How is your end of year homeschool going and how (if any) is next year’s agenda affecting your summer?

 

Homeschool Frustration — on a Friday at that!

Homeschooling is not all rainbows and unicorns. At the end of our third year homeschooling, I would sum homeschooling up with an encouragement and a warning. I could never have a deeper relationship with my kids then I do now; however, the process is NOT for the faint of heart.

…not all rainbows and unicorns…

It is amazing how on one day homeschooling flows from education lessons to real life applications with sweet harmony, and the very next homeschool day it is full of hindrance.  Today, frustration does not come from a very dry or confusing curriculum the kids resist, but just bad behavior from bad moods.  It is the end of the week and I had to move the new hermit crabs’ habitat from my daughter’s room into the school to avoid future fighting. (Why did I even think for a second that would work anyway?) While the crabs rested in their new home’s pleasant position in front of the big window, a fight ensued between my offspring and me as she resisted, in resentment, anything she was “required” to do.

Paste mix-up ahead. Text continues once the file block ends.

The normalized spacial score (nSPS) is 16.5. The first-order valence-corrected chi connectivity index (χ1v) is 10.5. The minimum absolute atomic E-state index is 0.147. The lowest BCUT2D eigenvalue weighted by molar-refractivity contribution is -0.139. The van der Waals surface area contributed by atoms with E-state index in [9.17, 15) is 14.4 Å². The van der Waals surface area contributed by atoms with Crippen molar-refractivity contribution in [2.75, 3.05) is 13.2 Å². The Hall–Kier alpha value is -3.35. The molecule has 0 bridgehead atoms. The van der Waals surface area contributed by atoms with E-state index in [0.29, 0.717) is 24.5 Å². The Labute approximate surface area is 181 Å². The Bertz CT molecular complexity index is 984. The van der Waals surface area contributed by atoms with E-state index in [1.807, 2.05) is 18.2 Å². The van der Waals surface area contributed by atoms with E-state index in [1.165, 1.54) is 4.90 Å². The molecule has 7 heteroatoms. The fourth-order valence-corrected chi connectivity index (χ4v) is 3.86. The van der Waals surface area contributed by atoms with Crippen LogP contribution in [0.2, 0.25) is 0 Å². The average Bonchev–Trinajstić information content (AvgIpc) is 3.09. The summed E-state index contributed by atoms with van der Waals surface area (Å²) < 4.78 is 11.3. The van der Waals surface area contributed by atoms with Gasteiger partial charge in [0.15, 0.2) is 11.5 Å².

Disciplining in these times is very stressful, when prayer is an ongoing stream of silent yells for help.  Oh Jesus – help me!  If this child continues to disrespectfully turn her head and body away from me when I am teaching or roll her eyes at me, I will not have the strength to continue. That “Help me Jesus” prayer is as specific as I can get many times because it feels debilitating to not know the next step; definitely knowing you can’t do what your flesh is screaming to do – scream! So the kids are tucked safe in their rooms until the fire is extinguished and the smoke stops shooting from momma’s ears. It only took me a few minutes of silent breathing, praying, and considering all the things I have to be thankful for before I could continue and “adult” with a level head.  Maybe the unicorn can come out to play tomorrow.